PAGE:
The alarm woke me at 5.30am. I had not slept well. For some reason, I’d kept having nightmares about running a marathon. In fact, even the bits of dreams that weren’t anything to do with running were laced with unsubtle references as to my dread of the upcoming 26.2 miles. For example, I’d been dreaming that I was at a wedding reception, dining at the same table as an obnoxious middle-aged woman who was prone to insulting everyone. Unable to take her vicious verbal barbs no longer, I threw a champagne flute full of gravy over her expensive, peach-coloured dress. She responded by screaming ‘Marathon! Marathon! Marathon!’ at me. Stupid brain.
In an unusually organised move, I’d sorted my kit the night before so it was really just a matter of forcing down some breakfast and heading out. At 6.15am. Gah. Still, I was soon rewarded for my early-start: as I drove, I saw an owl! A barn owl to be precise. I was rather pleased. In fact, I waved a clenched fist and declared ‘OWL!’ loudly and triumphantly, despite being the only person in the car. I was still on an owl-fuelled high when I arrived to pick up regular running chum Matthew Jones (if I ever go on a high-octane crime spree I’m citing ‘an owl-fuelled high’ as a contributing factor during the inevitable court case). With Jones on board, we headed to York. En route, the impossible happened. Well, the improbable. Well, the mildly unlikely: I SAW ANOTHER OWL! Cue a second triumphant ‘OWL!’ cry of the morning, with this time the clenched fist replaced with a 2-fingered salute to underline the owl’s status as owl two of two. Jones was clearly amused by my enthusiasm. Man, the day had peaked right there.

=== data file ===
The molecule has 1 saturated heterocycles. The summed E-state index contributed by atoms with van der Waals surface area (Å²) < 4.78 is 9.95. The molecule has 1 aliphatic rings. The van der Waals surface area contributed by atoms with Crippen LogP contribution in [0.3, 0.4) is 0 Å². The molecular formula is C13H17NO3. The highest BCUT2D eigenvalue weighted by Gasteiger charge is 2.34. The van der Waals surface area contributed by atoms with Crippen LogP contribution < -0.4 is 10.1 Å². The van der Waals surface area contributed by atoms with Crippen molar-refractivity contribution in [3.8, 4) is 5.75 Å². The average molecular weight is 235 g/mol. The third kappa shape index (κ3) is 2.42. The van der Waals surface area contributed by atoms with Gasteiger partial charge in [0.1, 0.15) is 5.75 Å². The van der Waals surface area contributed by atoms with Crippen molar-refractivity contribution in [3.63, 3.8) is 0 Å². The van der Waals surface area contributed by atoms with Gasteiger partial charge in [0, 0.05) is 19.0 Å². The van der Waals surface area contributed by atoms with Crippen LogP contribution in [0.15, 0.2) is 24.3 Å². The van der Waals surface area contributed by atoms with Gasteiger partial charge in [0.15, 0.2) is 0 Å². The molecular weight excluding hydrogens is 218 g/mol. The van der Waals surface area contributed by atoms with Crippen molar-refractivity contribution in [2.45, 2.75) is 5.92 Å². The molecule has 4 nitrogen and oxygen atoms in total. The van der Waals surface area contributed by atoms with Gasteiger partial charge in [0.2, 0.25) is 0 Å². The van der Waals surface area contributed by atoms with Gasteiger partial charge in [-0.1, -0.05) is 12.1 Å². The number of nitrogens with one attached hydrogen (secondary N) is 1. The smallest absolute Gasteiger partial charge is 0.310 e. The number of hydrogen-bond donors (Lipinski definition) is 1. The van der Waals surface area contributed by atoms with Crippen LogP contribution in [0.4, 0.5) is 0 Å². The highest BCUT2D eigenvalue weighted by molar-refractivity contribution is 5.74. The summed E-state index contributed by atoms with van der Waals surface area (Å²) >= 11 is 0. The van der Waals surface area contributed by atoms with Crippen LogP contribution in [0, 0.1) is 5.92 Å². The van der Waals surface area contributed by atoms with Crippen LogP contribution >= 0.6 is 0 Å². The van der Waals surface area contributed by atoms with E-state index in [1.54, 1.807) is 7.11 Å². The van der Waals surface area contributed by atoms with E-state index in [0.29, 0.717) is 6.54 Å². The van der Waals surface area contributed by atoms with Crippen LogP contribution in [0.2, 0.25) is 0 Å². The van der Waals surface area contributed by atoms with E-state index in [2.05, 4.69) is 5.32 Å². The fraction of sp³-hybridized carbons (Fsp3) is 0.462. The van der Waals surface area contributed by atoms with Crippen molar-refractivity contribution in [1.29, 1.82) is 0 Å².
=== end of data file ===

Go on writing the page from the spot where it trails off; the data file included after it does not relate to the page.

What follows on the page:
We parked up in York and were shuttle-bussed to the starting area. I applied Vaseline in industrial quantities to anywhere that even vaguely threatened a chaffing. I also scrawled a motivational message on my hand for if things got grim out on the course in the later stages. But what would be the subject of that positive-thinking message? My wife and children? A deity? A crude depiction of James Earl Jones as Coach Couzo from Best of the Best spouting the line ‘If you give everything you’ve got, EVERYTHING, you’ll be winners – that I promise you’? Pfft, there could be only one thing: